In the UK, the resignations of David Blunkett and Peter Mandelson (twice), and the imprisonment of Jeffrey Archer and Jonathan Aitken, were the result of their attempt to cover up, not the original wrongdoing.

So the question is, why do they do it?  They must know that their eventual downfall lies in the attempt to cover up their mistakes.  So once the investigation begins, why don’t politicians and officials just tell the truth? 

I have a hypothesis about the answer to this. It is hard to prove, but it is the only rational explanation I can come up with.   The reason that politicians and officials would risk their careers, and sometimes their liberty, by covering up mistakes and wrong-doing is that most of the time they get away with it.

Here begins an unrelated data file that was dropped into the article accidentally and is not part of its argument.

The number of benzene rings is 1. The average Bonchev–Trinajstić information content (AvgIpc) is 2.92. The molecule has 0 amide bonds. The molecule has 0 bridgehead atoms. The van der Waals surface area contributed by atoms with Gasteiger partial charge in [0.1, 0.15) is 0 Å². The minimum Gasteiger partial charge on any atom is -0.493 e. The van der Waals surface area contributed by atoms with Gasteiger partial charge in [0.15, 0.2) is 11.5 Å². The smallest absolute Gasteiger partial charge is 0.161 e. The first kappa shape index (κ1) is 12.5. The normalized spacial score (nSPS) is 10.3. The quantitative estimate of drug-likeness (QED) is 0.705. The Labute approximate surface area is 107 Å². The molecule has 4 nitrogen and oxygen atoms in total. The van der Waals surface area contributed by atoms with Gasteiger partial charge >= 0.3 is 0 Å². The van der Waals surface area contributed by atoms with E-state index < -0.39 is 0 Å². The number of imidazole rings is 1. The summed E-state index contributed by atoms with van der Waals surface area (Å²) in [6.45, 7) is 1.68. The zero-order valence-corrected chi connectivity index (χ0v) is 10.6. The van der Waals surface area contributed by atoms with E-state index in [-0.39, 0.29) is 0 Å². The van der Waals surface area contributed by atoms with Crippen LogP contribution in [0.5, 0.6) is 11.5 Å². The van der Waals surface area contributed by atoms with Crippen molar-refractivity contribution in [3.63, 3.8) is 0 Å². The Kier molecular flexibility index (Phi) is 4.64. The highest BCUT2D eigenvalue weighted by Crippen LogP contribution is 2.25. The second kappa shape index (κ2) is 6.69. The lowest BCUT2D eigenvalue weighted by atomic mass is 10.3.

Our politicians are making the following call: the expected cost of lying and perjury – a small chance of a catastrophic outcome (in this case, 30 years in prison) – is less than the expected cost of coming clean every time something goes wrong.  And if they are right, this means that they must be getting away with it rather a lot.

Does anyone have a better explanation?

Regular readers will note that there appears to be an inconsistency between this and my view (expressed here) that politicians – at least in the UK – are generally decent people.  I do not think these are necessarily contradictory: it might be that only a small number of politicians and officials are engaged in this sort of cover-up, and it is just that group for whom the calculus above applies.

6 thoughts on “Why do politicians try to cover up their mistakes?”

  1. James

    Not quite. The position as I understand it is that the intelligence reports on which this claim was based was “well founded” (which is not quite the same as saying that they were “correct”.)